Global consulting agency McKinsey says business has to think and act across five horizons as it works towards the “next normal” it will encounter if, and when, the battle against the global Covid-19 pandemic has been won.

The first two of those horizons, resolve and resilience, involve identifying the challenge of surviving the disruption wrought by Covid-19 and adapting to it. For some 80% of New Zealand businesses, that has meant moving the workforce home, conducting internal communications online and through apps such as Zoom and Skype, and working out how to keep commerce ticking over through tightly controlled lockdowns. Today the country comes out of level 3 lockdown and emerges into level 2, and into McKinsey’s third horizon, “return”, which sees businesses plan their return to scale – if that is possible. Re-imagination and reform are the final stages. They require imagining “how institutions should reinvent” for not only the new reality of Covid-19, but also a recession, which Morgan Stanley is picking will see the world economy contract anywhere from between 1.9% and 5% in 2020. If the GFC is any guide, the next normal will be, at the least, a smaller, more nimble, and increasingly remote workforce.

Global media platform Twitter is one that will be forever remote, with an announcement yesterday that its 4000-strong workforce can work from home in perpetuity. Others are not just changing how they work but how they exist in the marketplace. Some of the world’s biggest companies have already reconfigured themselves for the challenge, including PepsiCo, one of the world’s largest food and beverage makers and distributors, which has launched its first ever direct-to-consumer offering: websites offering bundles of snack foods for between $US30-50 that comprise a mixture of products from across the company’s vast repertoire including those from the Gatorade, Quaker, and Tropicana brands among others. Whole Foods and others have transformed some retail centres into “dark stores” or order fulfilment centres, while other fruit and vege grocers have developed drive through options.

General Motors will now use some of its mothballed self-drive cars to deliver food to food banks, while Renault New Zealand has developed a virtual showroom service it intends to keep, allowing customers to ‘visit’ a car from their house, with a Renault employee filming and explaining the car features live. Gyms and fitness players, including New Zealand’s Les Mills, have opened or expanded a whole new line of business in ‘on-demand’ classes and challenges delivered to people’s living rooms, which are expected to comprise a growing proportion of their overall future business.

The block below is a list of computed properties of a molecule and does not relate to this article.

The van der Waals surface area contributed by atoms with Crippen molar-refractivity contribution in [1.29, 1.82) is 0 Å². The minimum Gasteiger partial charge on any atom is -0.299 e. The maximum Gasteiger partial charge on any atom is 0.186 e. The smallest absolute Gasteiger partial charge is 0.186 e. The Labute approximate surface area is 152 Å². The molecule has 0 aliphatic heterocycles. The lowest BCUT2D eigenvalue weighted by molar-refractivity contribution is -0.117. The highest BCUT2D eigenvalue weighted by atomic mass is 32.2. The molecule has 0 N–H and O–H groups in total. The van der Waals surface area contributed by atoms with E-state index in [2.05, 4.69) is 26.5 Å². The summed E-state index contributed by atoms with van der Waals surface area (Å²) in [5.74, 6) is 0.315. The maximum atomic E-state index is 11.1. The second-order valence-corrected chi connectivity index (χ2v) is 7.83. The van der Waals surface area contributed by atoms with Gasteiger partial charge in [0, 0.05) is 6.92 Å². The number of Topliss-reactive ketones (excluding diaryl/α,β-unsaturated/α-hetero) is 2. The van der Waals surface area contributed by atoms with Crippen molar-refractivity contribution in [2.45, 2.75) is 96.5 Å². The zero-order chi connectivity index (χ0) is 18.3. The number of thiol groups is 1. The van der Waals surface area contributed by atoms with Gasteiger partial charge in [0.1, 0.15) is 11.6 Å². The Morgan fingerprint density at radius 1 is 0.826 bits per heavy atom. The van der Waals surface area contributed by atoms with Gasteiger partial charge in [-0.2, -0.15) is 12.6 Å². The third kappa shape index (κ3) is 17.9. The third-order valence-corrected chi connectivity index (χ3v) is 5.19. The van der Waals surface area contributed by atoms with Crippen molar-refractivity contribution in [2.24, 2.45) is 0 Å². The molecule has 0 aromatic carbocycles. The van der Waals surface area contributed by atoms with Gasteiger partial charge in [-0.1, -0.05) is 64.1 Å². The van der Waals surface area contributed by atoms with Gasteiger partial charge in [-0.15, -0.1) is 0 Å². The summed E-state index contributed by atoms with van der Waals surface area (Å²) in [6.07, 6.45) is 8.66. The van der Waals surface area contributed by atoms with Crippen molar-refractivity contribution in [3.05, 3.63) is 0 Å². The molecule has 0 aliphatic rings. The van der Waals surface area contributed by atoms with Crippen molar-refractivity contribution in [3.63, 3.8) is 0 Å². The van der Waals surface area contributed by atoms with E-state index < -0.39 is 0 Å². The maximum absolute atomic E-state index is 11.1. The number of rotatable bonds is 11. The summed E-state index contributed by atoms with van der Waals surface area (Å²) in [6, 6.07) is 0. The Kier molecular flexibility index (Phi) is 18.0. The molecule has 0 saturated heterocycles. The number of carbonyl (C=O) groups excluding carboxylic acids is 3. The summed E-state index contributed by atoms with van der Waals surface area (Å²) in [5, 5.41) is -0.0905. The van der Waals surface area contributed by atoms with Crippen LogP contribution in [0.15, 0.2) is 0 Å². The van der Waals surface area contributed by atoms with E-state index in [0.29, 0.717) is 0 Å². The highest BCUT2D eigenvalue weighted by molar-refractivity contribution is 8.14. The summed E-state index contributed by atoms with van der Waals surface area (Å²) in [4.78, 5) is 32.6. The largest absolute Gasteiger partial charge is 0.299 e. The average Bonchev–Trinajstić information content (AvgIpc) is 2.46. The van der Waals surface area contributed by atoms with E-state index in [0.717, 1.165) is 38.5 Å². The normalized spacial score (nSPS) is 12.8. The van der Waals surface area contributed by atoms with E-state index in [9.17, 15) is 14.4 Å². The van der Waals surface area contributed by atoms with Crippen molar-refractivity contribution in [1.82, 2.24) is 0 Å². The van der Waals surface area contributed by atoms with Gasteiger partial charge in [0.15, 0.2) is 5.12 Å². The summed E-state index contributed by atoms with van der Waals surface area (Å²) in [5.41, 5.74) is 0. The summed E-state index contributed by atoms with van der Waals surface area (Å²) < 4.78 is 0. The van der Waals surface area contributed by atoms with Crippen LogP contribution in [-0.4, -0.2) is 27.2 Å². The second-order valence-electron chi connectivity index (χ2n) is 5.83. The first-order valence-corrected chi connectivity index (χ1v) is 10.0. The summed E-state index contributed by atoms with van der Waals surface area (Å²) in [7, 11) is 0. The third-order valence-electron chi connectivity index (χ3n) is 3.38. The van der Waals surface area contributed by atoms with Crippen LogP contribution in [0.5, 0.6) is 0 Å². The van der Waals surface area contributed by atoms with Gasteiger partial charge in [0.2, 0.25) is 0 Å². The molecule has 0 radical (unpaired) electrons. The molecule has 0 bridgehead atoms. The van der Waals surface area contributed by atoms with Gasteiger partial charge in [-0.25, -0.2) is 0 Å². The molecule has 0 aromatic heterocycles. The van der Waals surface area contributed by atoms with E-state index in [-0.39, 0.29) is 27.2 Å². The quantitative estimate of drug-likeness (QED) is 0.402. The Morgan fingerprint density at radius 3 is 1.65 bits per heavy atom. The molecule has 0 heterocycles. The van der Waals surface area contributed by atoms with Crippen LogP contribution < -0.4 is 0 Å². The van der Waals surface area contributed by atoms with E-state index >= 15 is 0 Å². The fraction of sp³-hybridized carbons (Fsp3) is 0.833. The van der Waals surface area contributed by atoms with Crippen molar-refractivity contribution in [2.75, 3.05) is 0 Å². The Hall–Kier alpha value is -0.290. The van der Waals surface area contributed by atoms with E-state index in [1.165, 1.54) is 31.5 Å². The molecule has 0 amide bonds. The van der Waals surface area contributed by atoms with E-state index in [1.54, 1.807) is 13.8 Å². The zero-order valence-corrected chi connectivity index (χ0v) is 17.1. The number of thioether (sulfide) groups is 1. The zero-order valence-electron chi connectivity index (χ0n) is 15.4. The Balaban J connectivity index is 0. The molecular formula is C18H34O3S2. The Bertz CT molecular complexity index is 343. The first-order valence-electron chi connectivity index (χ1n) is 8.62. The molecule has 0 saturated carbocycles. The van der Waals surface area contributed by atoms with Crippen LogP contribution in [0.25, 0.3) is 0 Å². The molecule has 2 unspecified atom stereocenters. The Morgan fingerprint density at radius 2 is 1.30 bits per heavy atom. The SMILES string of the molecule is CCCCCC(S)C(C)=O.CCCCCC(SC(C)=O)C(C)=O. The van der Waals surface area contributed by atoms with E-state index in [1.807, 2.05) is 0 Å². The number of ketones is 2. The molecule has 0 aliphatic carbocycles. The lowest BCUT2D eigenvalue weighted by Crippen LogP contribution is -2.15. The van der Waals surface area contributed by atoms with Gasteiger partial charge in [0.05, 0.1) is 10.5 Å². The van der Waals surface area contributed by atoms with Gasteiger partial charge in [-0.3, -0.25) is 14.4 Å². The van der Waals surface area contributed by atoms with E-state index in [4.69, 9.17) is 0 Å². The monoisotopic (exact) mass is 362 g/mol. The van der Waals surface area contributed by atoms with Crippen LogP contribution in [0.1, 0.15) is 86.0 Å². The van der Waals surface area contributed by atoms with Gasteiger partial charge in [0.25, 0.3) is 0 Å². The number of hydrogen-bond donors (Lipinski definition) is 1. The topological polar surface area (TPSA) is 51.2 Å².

Repurposing production lines
Across the world, a number of food, drink, and cosmetic manufacturing plants have pivoted to providing hand sanitiser to both essential workers and the open market, especially in the early days of the pandemic when sales of the product skyrocketed.
Motueka’s Pete’s Natural is one that got aboard the hand sanitiser train – but one that also intends to keep the product as part of its portfolio into the future, based on what it is picking as ongoing interest in the product in the post Covid-19, germphobic world. Marleen and Pete Suy have been in business for more than 30 years – a decade of that making lemonade and other drinks – and their range is sold mainly through cafés, bakeries, and other small eateries as well as some through supermarkets.

That business dropped off overnight when lockdown came into force, Marleen says, with some truckloads in the process of being dropped off turned back en route as a result of the speed of change.

“We were then doing about 2-3% of the sales we had been doing so we looked at what was needed – and decided to look into making sanitiser,” she says. “Immediately we got our six staff members on the phone calling around to see if we could get our hands on alcohol, glycerine, and bottles – which of course everyone in the world was also trying to source.” Marleen experienced price gouging in real time, with 5L of alcohol that would normally cost $30-40 commanding as much as $150, while she was on the phone to one supplier, and $200 just minutes later from another. But the company persisted, originally feeding the sanitiser into containers with a bottle normally used to feed calves. They’ve now bought a proper filling machine and have the labelling sorted, and say depending on demand, which has so far been strong, they intend the product to comprise as much as a third of sales in the post-Covid environment. “It’s hard to know what will happen but we believe there will be a market,” she says.

Technology hacks
Jaydene Buckley and her husband Sean are ex-police officers who, from New Zealand, run a global network of investigators who do work for the UN, WHO, other NGOs and corporate clients unearthing fraud, counter-terrorism, sexual harrassment, and other damaging behaviours as well as a range of other consultancy work. Buckley says the company’s name, OSACO, is “the very unsexy acronym for oversight and compliance” and refers to the company’s work not just in conducting investigations but also reviewing a company’s systems and operations and pointing out where problems can arise, particularly in the large NGOs with which they often work.